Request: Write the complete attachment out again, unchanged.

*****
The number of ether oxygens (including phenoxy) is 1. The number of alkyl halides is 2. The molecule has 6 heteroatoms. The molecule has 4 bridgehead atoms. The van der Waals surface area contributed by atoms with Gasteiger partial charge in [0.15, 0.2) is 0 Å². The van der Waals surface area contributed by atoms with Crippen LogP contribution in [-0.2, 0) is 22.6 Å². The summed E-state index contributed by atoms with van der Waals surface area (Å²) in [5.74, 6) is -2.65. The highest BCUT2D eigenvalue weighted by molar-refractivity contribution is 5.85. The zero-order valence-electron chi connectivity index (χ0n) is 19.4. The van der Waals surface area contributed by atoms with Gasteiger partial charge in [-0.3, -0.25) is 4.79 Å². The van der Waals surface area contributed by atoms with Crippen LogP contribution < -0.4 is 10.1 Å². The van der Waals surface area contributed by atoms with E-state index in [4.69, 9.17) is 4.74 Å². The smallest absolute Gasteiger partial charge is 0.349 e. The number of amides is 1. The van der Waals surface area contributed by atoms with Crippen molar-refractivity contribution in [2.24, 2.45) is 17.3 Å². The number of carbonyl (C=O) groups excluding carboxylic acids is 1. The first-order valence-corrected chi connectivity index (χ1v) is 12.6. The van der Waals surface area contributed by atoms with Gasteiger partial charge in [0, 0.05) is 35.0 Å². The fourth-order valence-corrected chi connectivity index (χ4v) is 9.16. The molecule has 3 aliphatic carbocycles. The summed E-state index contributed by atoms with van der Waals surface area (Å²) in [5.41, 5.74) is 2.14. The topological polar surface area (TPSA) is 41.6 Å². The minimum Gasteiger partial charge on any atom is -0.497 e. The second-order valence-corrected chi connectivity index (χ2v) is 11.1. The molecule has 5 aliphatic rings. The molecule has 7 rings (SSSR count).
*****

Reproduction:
The number of ether oxygens (including phenoxy) is 1. The number of alkyl halides is 2. The molecule has 6 heteroatoms. The molecule has 4 bridgehead atoms. The van der Waals surface area contributed by atoms with Gasteiger partial charge in [0.15, 0.2) is 0 Å². The van der Waals surface area contributed by atoms with Crippen LogP contribution in [-0.2, 0) is 22.6 Å². The summed E-state index contributed by atoms with van der Waals surface area (Å²) in [5.74, 6) is -2.65. The highest BCUT2D eigenvalue weighted by molar-refractivity contribution is 5.85. The zero-order valence-electron chi connectivity index (χ0n) is 19.4. The van der Waals surface area contributed by atoms with Gasteiger partial charge in [-0.3, -0.25) is 4.79 Å². The van der Waals surface area contributed by atoms with Crippen LogP contribution < -0.4 is 10.1 Å². The van der Waals surface area contributed by atoms with E-state index in [4.69, 9.17) is 4.74 Å². The smallest absolute Gasteiger partial charge is 0.349 e. The number of amides is 1. The van der Waals surface area contributed by atoms with Crippen molar-refractivity contribution in [2.24, 2.45) is 17.3 Å². The number of carbonyl (C=O) groups excluding carboxylic acids is 1. The first-order valence-corrected chi connectivity index (χ1v) is 12.6. The van der Waals surface area contributed by atoms with Gasteiger partial charge in [0, 0.05) is 35.0 Å². The fourth-order valence-corrected chi connectivity index (χ4v) is 9.16. The molecule has 3 aliphatic carbocycles. The summed E-state index contributed by atoms with van der Waals surface area (Å²) in [5.41, 5.74) is 2.14. The topological polar surface area (TPSA) is 41.6 Å². The minimum Gasteiger partial charge on any atom is -0.497 e. The second-order valence-corrected chi connectivity index (χ2v) is 11.1. The molecule has 5 aliphatic rings. The molecule has 7 rings (SSSR count).